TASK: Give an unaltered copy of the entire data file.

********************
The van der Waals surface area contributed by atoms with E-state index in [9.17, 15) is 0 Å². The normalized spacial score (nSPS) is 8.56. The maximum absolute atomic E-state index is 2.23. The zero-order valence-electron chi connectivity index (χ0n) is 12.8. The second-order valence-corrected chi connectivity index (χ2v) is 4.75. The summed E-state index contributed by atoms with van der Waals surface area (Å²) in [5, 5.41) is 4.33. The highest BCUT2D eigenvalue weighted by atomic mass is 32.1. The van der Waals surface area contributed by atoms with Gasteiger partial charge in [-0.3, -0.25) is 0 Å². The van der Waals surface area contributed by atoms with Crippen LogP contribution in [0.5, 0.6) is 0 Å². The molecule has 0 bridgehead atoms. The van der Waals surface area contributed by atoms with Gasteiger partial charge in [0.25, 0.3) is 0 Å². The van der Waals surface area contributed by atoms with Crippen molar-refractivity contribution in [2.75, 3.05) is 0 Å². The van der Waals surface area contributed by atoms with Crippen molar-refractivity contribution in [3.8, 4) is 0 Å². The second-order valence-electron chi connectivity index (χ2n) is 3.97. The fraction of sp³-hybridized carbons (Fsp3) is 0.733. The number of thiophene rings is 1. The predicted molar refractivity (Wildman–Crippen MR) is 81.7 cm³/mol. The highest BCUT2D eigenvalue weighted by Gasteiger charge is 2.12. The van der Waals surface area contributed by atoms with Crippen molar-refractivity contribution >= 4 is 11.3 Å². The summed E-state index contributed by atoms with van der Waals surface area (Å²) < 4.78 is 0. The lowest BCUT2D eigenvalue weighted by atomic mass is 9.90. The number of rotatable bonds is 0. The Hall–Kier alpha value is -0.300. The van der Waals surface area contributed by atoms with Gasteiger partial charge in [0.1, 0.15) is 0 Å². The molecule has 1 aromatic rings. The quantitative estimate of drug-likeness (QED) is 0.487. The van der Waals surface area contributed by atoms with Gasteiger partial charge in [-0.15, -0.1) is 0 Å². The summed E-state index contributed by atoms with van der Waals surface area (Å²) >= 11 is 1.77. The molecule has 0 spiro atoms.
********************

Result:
The van der Waals surface area contributed by atoms with E-state index in [9.17, 15) is 0 Å². The normalized spacial score (nSPS) is 8.56. The maximum absolute atomic E-state index is 2.23. The zero-order valence-electron chi connectivity index (χ0n) is 12.8. The second-order valence-corrected chi connectivity index (χ2v) is 4.75. The summed E-state index contributed by atoms with van der Waals surface area (Å²) in [5, 5.41) is 4.33. The highest BCUT2D eigenvalue weighted by atomic mass is 32.1. The van der Waals surface area contributed by atoms with Gasteiger partial charge in [-0.3, -0.25) is 0 Å². The van der Waals surface area contributed by atoms with Crippen LogP contribution in [0.5, 0.6) is 0 Å². The molecule has 0 bridgehead atoms. The van der Waals surface area contributed by atoms with Gasteiger partial charge in [0.25, 0.3) is 0 Å². The van der Waals surface area contributed by atoms with Crippen molar-refractivity contribution in [2.75, 3.05) is 0 Å². The van der Waals surface area contributed by atoms with Crippen molar-refractivity contribution in [3.8, 4) is 0 Å². The second-order valence-electron chi connectivity index (χ2n) is 3.97. The fraction of sp³-hybridized carbons (Fsp3) is 0.733. The number of thiophene rings is 1. The predicted molar refractivity (Wildman–Crippen MR) is 81.7 cm³/mol. The highest BCUT2D eigenvalue weighted by Gasteiger charge is 2.12. The van der Waals surface area contributed by atoms with Crippen molar-refractivity contribution >= 4 is 11.3 Å². The summed E-state index contributed by atoms with van der Waals surface area (Å²) < 4.78 is 0. The lowest BCUT2D eigenvalue weighted by atomic mass is 9.90. The number of rotatable bonds is 0. The Hall–Kier alpha value is -0.300. The van der Waals surface area contributed by atoms with Gasteiger partial charge in [0.1, 0.15) is 0 Å². The molecule has 1 aromatic rings. The quantitative estimate of drug-likeness (QED) is 0.487. The van der Waals surface area contributed by atoms with Gasteiger partial charge in [-0.15, -0.1) is 0 Å². The summed E-state index contributed by atoms with van der Waals surface area (Å²) >= 11 is 1.77. The molecule has 0 spiro atoms.